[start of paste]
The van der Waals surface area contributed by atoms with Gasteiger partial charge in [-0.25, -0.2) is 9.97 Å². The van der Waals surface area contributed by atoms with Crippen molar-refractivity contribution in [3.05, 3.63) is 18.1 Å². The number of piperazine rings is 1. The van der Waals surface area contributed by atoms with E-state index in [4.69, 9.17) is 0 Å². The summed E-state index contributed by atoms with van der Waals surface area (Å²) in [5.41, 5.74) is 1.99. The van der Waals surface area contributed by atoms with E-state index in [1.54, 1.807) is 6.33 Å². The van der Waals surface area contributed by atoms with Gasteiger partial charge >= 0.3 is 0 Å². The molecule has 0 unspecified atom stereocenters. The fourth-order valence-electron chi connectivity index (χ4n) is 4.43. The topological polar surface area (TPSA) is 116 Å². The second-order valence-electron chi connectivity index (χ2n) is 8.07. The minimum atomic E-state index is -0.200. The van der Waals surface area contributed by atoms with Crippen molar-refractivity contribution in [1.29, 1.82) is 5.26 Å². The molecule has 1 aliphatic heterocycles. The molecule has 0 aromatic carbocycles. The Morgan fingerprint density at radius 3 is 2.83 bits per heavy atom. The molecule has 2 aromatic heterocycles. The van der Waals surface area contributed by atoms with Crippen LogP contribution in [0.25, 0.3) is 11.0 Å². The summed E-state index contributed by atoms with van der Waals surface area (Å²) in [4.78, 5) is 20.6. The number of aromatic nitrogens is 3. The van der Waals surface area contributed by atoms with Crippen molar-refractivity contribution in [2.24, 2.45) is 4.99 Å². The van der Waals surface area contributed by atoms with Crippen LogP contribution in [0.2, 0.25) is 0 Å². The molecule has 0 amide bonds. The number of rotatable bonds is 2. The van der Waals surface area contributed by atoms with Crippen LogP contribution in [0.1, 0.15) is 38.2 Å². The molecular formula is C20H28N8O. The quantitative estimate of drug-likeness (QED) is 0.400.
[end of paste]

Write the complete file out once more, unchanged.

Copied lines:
The van der Waals surface area contributed by atoms with Gasteiger partial charge in [-0.25, -0.2) is 9.97 Å². The van der Waals surface area contributed by atoms with Crippen molar-refractivity contribution in [3.05, 3.63) is 18.1 Å². The number of piperazine rings is 1. The van der Waals surface area contributed by atoms with E-state index in [4.69, 9.17) is 0 Å². The summed E-state index contributed by atoms with van der Waals surface area (Å²) in [5.41, 5.74) is 1.99. The van der Waals surface area contributed by atoms with E-state index in [1.54, 1.807) is 6.33 Å². The van der Waals surface area contributed by atoms with Gasteiger partial charge >= 0.3 is 0 Å². The molecule has 0 unspecified atom stereocenters. The fourth-order valence-electron chi connectivity index (χ4n) is 4.43. The topological polar surface area (TPSA) is 116 Å². The second-order valence-electron chi connectivity index (χ2n) is 8.07. The minimum atomic E-state index is -0.200. The van der Waals surface area contributed by atoms with Crippen molar-refractivity contribution in [1.29, 1.82) is 5.26 Å². The molecule has 1 aliphatic heterocycles. The molecule has 0 aromatic carbocycles. The Morgan fingerprint density at radius 3 is 2.83 bits per heavy atom. The molecule has 2 aromatic heterocycles. The van der Waals surface area contributed by atoms with Crippen LogP contribution in [0.25, 0.3) is 11.0 Å². The summed E-state index contributed by atoms with van der Waals surface area (Å²) in [4.78, 5) is 20.6. The number of aromatic nitrogens is 3. The van der Waals surface area contributed by atoms with Crippen molar-refractivity contribution in [2.24, 2.45) is 4.99 Å². The van der Waals surface area contributed by atoms with Crippen LogP contribution in [0.2, 0.25) is 0 Å². The molecule has 0 amide bonds. The number of rotatable bonds is 2. The van der Waals surface area contributed by atoms with Crippen LogP contribution in [0.1, 0.15) is 38.2 Å². The molecular formula is C20H28N8O. The quantitative estimate of drug-likeness (QED) is 0.400.